Trump’s Business Approach

Here’s a surprise:  Congress is mired in disputes about the new legislation that is supposed to “repeal and replace” the Affordable Care Act (or at least claims to do something to deal with the ongoing problems with President Obama’s signature legislation).  There was supposed to be a vote on the legislation on the floor of the House of Representatives yesterday, but the tally got postponed over concerns that the legislation might fail.

President Trump has been involved in the wrangling, and last night he weighed in with what the Washington Post described as an “ultimatum.”  According to the Post, Trump told the Republicans in the House to either pass the legislation on Friday, or reject it, in which case Trump will move on to other items on his agenda.  Trump apparently will leave it up to the Republicans in the House to figure out whether they can agree or not.

the-interview-donald-trump-sits-down-with-business-insiderIt’s an interesting approach, and I suspect that it comes from Trump’s years of working in the business world.  Corporations typically don’t engage in open-ended negotiations, allowing events to marinate and slowly come together — which often seems to be how Congress works (if you believe that Congress works at all).  Instead, because there’s a time value to money and limits to corporate resources that can be expended on potential deals that don’t materialize, corporations set establish priorities, set deadlines, and push.  Once a deadline gets set, it becomes another means of applying pressure to the parties to reach an agreement, and if the deal doesn’t get done by the deadline, typically that takes the transaction off the table, the corporation moves on, and there is no going back.

Trump’s approach to this legislative test is, obviously, also informed by political considerations; he wants to set a deadline so members of Congress are actually forced to do something concrete, and we don’t have the lingering story of “what’s going to happen to Obamacare” attracting all of the media attention and detracting from the other things he’s trying to accomplish.  It’s a gamble, because if the legislation Trump is backing doesn’t pass, he could be painted as a failure in the early months of his Administration, making it less likely that he’ll be able to obtain passage of other parts of his agenda, like tax reform.  We already knew that Trump is a gambler, of course — his whole campaign was a bizarre, otherworldly gamble that paid off.  Now he’s bringing some of that high-stakes, business world approach to the legislative political realm.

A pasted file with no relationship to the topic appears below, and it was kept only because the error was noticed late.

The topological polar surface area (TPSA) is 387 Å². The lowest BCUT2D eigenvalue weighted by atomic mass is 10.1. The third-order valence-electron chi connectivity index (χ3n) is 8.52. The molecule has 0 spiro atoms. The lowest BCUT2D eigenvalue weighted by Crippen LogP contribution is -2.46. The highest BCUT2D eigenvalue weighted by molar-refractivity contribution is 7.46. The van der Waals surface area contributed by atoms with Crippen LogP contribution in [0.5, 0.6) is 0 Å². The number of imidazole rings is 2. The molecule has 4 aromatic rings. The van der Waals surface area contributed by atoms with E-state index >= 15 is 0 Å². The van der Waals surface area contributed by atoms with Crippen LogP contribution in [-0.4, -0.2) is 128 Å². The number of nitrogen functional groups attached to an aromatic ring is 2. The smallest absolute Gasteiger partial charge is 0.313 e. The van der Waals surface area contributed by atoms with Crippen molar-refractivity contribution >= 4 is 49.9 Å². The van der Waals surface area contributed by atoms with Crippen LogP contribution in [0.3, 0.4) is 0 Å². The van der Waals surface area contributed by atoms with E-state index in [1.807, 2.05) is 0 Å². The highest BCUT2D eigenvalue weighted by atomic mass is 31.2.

We shouldn’t be surprised, by now, that Trump is going to continue to gamble and continue to do things in confounding ways.  Today we’ll get another lesson in whether his approach can actually work in Washington, D.C., even on a short term basis.

Trump’s 2005 Taxes

There was a dust-up yesterday about Donald Trump’s taxes.  MSNBC’s Rachel Maddow obtained two pages of Trump’s 2005 personal tax returns, which apparently had been leaked — by someone.  The two pages show that, in 2005, Trump reported income of $150 million, paid $38 million in taxes, primarily through the alternative minimum tax, and benefited from a continuing write-off of losses that apparently date back to 1995.

48550944-cachedThe White House bemoaned the leak of the two pages of the tax returns, noting that an unauthorized leak of tax returns is a violation of federal law.  At the same time, the White House noted that the two pages show that Trump paid a big chunk of money in federal taxes — while also pointing out that he has no obligation to pay one penny more in taxes than the law requires, a position that virtually every taxpayer heartily agrees with — and added that Trump also paid “tens of millions of dollars in other taxes, such as sales and excise taxes and employment taxes, and this illegally published return proves just that.”